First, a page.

Warrant Issued, But No Arrest in Sam Bith Case still no arrest

The investigating judge at the municipal court on Thursday confirmed an warrant has been issued to arrest Sam Bith for his involvement in the 1994 train ambush that killed at least 13 Cambodians and the subsequent kidnapping and slaying of three foreign tourists.

“I’m discussing this with the military police and asking them why they do not enforce the warrant yet,” said Judge Mong Mony Chariya.

He said he issued the warrant soon after Sam Bith missed his Jan 26 deadline to voluntarily come to court for questioning. “Now I wait for the result of the military police.”

But Sao Sokha, national military police chief, said on Thurs­day he has not had time to deal with the case since he returned from abroad two days ago.

“I have had many meetings since I got back. I do not have the warrant in my hands,” he said. “I think this case will be resolved in about 10 days.”

Sam Bith, a former Khmer Rouge guerrilla who now is an RCAF general, is suspected of ordering the raid that led to the eventual deaths of Briton Mark Slater, Frenchman Jean-Michel Bracquet and Australian David Wilson.

Each country’s embassy here last month sent a letter to Prime Minister Hun Sen thanking him for the arrest of Chhouk Rin, the suspect thought to have led the attack, diplomats said.

They also urged the government to take swift action in the arrest of Sam Bith. But since then, little pressure has been applied.

“I wouldn’t describe things in terms of pressure,” Australian Ambassador Malcolm Leader said.

“We have said all along that those responsible for this should be brought to justice. But we don’t have any means or any desire to interfere in the judicial process,” he said.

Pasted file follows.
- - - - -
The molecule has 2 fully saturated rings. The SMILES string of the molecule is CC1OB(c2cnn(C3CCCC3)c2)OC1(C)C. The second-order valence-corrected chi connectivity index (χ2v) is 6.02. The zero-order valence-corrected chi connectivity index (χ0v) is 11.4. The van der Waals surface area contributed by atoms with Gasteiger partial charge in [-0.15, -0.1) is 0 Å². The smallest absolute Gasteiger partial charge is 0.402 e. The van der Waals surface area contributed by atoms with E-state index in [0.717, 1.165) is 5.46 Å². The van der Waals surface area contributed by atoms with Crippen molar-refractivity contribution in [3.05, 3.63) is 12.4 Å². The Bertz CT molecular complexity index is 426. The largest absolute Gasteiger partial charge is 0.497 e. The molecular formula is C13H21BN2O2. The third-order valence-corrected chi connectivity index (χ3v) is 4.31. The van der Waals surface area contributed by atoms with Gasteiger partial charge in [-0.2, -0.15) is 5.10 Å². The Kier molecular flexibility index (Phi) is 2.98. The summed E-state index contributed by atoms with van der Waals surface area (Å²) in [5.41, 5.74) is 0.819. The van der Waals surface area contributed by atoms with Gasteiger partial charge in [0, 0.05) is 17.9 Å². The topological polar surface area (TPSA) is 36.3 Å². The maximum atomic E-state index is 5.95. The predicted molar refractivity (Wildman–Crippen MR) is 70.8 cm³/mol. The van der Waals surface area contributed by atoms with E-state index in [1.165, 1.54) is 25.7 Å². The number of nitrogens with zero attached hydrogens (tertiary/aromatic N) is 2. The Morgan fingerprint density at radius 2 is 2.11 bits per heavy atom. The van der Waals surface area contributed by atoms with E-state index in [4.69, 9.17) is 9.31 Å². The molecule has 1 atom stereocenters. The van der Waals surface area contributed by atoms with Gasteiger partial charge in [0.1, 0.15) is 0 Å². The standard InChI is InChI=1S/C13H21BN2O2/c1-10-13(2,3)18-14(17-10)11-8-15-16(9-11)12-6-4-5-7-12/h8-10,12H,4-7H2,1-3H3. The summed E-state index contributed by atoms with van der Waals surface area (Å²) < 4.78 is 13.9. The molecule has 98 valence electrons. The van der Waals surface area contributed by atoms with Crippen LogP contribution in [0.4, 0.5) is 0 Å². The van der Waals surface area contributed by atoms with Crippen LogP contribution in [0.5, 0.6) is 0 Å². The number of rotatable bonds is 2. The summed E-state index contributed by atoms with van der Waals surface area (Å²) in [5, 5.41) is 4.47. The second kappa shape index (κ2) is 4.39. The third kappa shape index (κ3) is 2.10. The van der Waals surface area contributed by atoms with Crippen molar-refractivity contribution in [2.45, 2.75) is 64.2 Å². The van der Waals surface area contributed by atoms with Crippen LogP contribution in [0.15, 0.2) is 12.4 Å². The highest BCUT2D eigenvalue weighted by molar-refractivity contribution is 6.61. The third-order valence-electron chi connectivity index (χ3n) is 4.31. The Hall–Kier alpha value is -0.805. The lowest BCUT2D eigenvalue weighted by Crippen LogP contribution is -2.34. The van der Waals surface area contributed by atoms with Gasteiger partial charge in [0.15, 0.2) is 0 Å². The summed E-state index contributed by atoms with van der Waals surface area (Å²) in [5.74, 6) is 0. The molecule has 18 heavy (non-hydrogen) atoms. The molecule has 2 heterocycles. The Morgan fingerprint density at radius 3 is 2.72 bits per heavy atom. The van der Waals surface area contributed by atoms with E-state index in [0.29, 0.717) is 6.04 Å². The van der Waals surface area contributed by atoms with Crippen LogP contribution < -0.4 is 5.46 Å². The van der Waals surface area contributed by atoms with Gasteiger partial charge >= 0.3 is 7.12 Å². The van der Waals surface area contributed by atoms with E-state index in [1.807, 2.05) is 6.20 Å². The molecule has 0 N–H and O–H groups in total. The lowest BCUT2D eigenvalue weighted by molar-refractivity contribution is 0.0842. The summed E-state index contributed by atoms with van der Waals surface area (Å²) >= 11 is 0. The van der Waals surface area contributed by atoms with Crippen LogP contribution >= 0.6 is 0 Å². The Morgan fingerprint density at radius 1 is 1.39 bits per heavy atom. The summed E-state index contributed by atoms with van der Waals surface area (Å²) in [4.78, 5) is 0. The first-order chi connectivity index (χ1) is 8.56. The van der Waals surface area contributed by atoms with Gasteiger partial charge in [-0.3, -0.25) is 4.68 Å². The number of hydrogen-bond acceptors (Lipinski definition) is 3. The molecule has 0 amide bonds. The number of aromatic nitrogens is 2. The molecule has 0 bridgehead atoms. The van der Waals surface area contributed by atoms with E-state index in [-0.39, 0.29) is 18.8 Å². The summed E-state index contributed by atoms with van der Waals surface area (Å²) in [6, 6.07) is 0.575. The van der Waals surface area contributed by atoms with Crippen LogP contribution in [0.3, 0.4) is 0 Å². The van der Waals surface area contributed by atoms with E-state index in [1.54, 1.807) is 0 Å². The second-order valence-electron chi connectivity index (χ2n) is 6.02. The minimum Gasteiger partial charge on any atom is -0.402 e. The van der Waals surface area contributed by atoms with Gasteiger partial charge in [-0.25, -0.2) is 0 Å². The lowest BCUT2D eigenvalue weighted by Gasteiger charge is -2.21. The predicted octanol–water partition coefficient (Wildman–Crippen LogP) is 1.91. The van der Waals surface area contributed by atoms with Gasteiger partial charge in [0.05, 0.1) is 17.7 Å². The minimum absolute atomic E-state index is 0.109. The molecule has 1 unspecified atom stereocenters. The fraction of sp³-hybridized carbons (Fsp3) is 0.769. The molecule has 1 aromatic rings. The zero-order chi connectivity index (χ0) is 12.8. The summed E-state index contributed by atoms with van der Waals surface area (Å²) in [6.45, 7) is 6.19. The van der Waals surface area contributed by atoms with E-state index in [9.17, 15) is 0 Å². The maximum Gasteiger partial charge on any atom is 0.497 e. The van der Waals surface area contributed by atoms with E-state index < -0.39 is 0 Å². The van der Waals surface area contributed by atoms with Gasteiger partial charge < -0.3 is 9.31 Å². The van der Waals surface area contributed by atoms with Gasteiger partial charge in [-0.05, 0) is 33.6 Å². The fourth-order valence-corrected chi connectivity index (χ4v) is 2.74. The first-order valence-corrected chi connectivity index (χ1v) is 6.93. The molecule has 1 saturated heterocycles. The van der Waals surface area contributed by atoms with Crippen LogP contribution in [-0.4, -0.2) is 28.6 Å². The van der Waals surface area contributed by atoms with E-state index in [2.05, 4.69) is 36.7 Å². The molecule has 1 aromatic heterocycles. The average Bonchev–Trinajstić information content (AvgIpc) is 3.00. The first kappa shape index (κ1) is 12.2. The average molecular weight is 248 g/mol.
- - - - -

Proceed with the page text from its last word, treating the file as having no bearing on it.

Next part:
Leader and other diplomatic sources said they know little about Sam Bith’s whereabouts since he missed his deadline to appear for questioning before Phnom Penh investigators.

Although authorities have said Sam Bith still resides at his farm in Sdao, some 25 km from Bat­tam­bang town, one general reported last week he had come to Phnom Penh.

Military intelligence official Huor Sareth, who is also an ex-rebel, would not confirm Sam Bith’s whereabouts but said he is “nearby” Phnom Penh, noting that the case is “still under investigation.”

Court officials this week said they had not seen Sam Bith in their offices.

Diplomats acknowledge that arresting Sam Bith might be more difficult than apprehending Chhouk Rin, a colonel in the army, due to the political implications of indicting a general.

British Ambassador George Edgar, however, rejected any notion that a deal was made between the embassies and the government to let Sam Bith go free.

“We don’t get involved in that sort of thing,” he said on Thursday, maintaining that diplomats will discuss Sam Bith’s case “with appropriate officials at appropriate times.”



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